As I’ve followed the furore surrounding CUP’s self-censorship of China Quarterly (a journal for which I, like so many international colleagues, have acted as a peer reviewer, and one in which I have also published work), I could all but hear the academic number crunchers feverishly working behind the scenes with the lofty CUP and Cambridge executive administrators. My guess is they were busy coming up with a few back-of-the-envelop calculations. The ledger of pluses and minuses probably looked something like this:
The report in today’s Guardian makes it clear: lofty principles aside, the bottom line is the only defensible line. CUP’s brand, although somewhat tarnished, has been salvaged. Is this what they call a ‘lose-win’ scenario? Having struggled to achieve the status quo ante one can well imagine that the boffins at Cambridge might even have the gall to congratulate themselves. Hélas, la perfide Albion!
Not long after the death of Mao Zedong, a man known as the First Emperor #2, a new journal was founded in Beijing called Reading 讀書. The inaugural issue, which appeared in April 1979, featured an article by Li Honglin 李洪林. It was titled ‘There Are No Forbidden Zones for Readers’ 讀書無禁區. After thirty years of draconian Party censorship, this ushered in a new era in publishing, and reading. However, Li’s essay was published only days after Deng Xiaoping had attacked the threat of ‘Bourgeois Liberalism’ — i.e., free expression and democracy — and announced Four Cardinal Principles that affirmed the absolute authority of the Communist Party over Chinese life. Ever since then the country’s publishers, librarians, writers, book merchants and readers have played cat-and-mouse with a capricious system of censorship.
During periods of relative laxity, all manner of work has been available in China, and generally readers with the requisite linguistic ability, and access, have been able relatively freely to read non-Chinese scholarship and works. There have even been surprises for Chinese-only readers: in the 1980s one old friend, the famous translator Dong Leshan 董樂山, was able to shepherd his translation of George Orwell’s 1984 passed the censors, and in 2015 the former Hungarian dissident Miklós Haraszti’s The Velvet Prison: artists under state socialism was published by the Central Compilation Bureau, an august body that also oversees the translation and dissemination of Marxist-Leninist classics.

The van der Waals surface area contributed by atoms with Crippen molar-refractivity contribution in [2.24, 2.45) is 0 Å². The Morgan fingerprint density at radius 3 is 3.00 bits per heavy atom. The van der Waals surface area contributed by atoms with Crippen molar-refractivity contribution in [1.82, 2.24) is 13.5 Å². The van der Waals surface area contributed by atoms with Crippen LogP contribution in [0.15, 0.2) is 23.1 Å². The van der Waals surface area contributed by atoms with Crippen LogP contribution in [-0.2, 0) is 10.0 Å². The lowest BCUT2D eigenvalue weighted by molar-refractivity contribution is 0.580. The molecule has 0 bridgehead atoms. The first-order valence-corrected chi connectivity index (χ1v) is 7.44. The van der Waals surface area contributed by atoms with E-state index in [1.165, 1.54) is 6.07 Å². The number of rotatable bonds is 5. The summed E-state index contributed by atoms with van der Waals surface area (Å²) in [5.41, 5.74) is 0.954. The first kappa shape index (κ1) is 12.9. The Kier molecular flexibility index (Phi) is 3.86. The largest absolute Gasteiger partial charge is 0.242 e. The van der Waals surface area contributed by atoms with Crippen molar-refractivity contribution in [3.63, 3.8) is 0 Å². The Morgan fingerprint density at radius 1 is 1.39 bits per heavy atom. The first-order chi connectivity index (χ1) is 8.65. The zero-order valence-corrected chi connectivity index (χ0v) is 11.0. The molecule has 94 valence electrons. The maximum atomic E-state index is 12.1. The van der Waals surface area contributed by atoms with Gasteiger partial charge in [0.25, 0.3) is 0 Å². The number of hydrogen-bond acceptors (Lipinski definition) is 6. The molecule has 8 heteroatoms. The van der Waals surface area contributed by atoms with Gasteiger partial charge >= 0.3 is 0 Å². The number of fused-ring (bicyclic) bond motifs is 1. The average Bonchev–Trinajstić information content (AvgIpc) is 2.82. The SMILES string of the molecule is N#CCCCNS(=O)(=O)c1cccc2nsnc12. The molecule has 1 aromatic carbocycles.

But, under the rule of China’s Chairman of Everything, Xi Jinping, a man who has more than a little of Mao about him, the noose has been tightening once more. No books have been burned yet (but who knows how many manuscripts have been relegated by the censors to data death on hard drives or to the desk draw, where they lie in wait for some future relaxation?), although the imprisoned scholar Liu Xiaobo was recently subjected to murder-by-state-neglect.
Yesterday, before CUP banned its ban on China Quarterly, the Global Times 環球時報, a rabble-rousing [demagogico, incendiario] daily that gives unofficial voice to the official line, reported on the kerfuffle and concluded:
It’s no big deal if a few articles in the archive of China Quarterly that only attract a meagre readership are no longer available on the Chinese Internet. In terms of the larger picture, questions of principle on both sides are involved. The real issue is: whose principles better reflect the age in which we live? In this case it’s not true that ‘everyone is entitled to their own opinion’. This is about power play. Only time will tell who is in the right. 《中國季刊》的資料庫有幾篇讀者不多的文章,以及那幾篇文章後來在中國互聯網上找不到了,都非大事。然而不錯,往大了說,它們觸及了雙方各自在意的原則。那麼誰的原則更契合這個時代,這不是「公說公有理婆說婆有理」的事,而是力量的博弈。時間會最終裁定誰對誰錯的。
The Communist party-state of China plays a long game, the problem is it only allows its readers to bet on one side.
As this delicious fiasco drew to a close, as if playing a cameo role in a Borgesian short story while still true to form, the censors in Beijing now censored the news that CUP had rejected their censorship. Bravissimo!